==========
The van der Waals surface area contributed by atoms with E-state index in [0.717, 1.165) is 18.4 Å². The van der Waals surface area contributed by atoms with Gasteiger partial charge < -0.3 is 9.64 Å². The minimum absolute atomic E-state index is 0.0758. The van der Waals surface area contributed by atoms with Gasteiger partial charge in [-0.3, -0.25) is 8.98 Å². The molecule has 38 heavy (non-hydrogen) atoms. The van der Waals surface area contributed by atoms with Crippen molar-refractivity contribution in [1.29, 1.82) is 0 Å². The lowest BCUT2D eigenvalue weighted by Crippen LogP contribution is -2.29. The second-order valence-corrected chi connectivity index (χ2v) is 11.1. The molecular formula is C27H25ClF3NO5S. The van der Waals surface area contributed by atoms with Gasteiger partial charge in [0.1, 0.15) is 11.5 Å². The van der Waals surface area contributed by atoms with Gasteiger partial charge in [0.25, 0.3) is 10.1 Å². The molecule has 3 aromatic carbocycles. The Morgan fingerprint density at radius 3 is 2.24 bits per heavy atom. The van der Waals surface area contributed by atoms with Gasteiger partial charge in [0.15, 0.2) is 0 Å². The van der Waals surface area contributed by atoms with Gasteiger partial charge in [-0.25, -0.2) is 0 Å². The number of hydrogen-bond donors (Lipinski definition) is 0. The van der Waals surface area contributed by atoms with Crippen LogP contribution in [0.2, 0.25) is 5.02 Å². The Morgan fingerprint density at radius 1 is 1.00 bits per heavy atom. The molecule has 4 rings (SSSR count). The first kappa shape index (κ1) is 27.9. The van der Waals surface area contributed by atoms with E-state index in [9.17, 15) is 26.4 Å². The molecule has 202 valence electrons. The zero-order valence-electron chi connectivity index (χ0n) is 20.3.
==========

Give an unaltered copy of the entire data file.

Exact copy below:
The van der Waals surface area contributed by atoms with E-state index in [0.717, 1.165) is 18.4 Å². The van der Waals surface area contributed by atoms with Gasteiger partial charge < -0.3 is 9.64 Å². The minimum absolute atomic E-state index is 0.0758. The van der Waals surface area contributed by atoms with Gasteiger partial charge in [-0.3, -0.25) is 8.98 Å². The molecule has 38 heavy (non-hydrogen) atoms. The van der Waals surface area contributed by atoms with Crippen molar-refractivity contribution in [1.29, 1.82) is 0 Å². The lowest BCUT2D eigenvalue weighted by Crippen LogP contribution is -2.29. The second-order valence-corrected chi connectivity index (χ2v) is 11.1. The molecular formula is C27H25ClF3NO5S. The van der Waals surface area contributed by atoms with Gasteiger partial charge in [0.1, 0.15) is 11.5 Å². The van der Waals surface area contributed by atoms with Gasteiger partial charge in [0.25, 0.3) is 10.1 Å². The molecule has 3 aromatic carbocycles. The Morgan fingerprint density at radius 3 is 2.24 bits per heavy atom. The van der Waals surface area contributed by atoms with Gasteiger partial charge in [0.15, 0.2) is 0 Å². The van der Waals surface area contributed by atoms with Gasteiger partial charge in [-0.25, -0.2) is 0 Å². The number of hydrogen-bond donors (Lipinski definition) is 0. The van der Waals surface area contributed by atoms with Crippen LogP contribution in [0.2, 0.25) is 5.02 Å². The Morgan fingerprint density at radius 1 is 1.00 bits per heavy atom. The molecule has 4 rings (SSSR count). The first kappa shape index (κ1) is 27.9. The van der Waals surface area contributed by atoms with E-state index in [9.17, 15) is 26.4 Å². The molecule has 202 valence electrons. The zero-order valence-electron chi connectivity index (χ0n) is 20.3.